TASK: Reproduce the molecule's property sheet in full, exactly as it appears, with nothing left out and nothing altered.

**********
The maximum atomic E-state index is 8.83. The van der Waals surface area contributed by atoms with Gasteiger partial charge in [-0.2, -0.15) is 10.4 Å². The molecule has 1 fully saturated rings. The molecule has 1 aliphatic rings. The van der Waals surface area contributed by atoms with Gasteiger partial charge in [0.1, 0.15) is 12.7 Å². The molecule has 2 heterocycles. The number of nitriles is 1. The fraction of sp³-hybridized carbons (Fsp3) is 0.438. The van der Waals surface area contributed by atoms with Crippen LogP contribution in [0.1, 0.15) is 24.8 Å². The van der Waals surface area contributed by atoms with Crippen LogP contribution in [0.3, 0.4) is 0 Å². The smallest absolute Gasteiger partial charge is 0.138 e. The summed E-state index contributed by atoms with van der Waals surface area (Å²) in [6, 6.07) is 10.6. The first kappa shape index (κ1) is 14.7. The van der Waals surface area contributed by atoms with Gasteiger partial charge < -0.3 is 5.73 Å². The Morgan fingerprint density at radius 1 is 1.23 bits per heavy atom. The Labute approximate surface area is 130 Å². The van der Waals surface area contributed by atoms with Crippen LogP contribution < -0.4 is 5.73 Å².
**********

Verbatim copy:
The maximum atomic E-state index is 8.83. The van der Waals surface area contributed by atoms with Gasteiger partial charge in [-0.2, -0.15) is 10.4 Å². The molecule has 1 fully saturated rings. The molecule has 1 aliphatic rings. The van der Waals surface area contributed by atoms with Gasteiger partial charge in [0.1, 0.15) is 12.7 Å². The molecule has 2 heterocycles. The number of nitriles is 1. The fraction of sp³-hybridized carbons (Fsp3) is 0.438. The van der Waals surface area contributed by atoms with Crippen LogP contribution in [0.1, 0.15) is 24.8 Å². The van der Waals surface area contributed by atoms with Crippen LogP contribution in [0.3, 0.4) is 0 Å². The smallest absolute Gasteiger partial charge is 0.138 e. The summed E-state index contributed by atoms with van der Waals surface area (Å²) in [6, 6.07) is 10.6. The first kappa shape index (κ1) is 14.7. The van der Waals surface area contributed by atoms with Gasteiger partial charge < -0.3 is 5.73 Å². The Morgan fingerprint density at radius 1 is 1.23 bits per heavy atom. The Labute approximate surface area is 130 Å². The van der Waals surface area contributed by atoms with Crippen LogP contribution < -0.4 is 5.73 Å².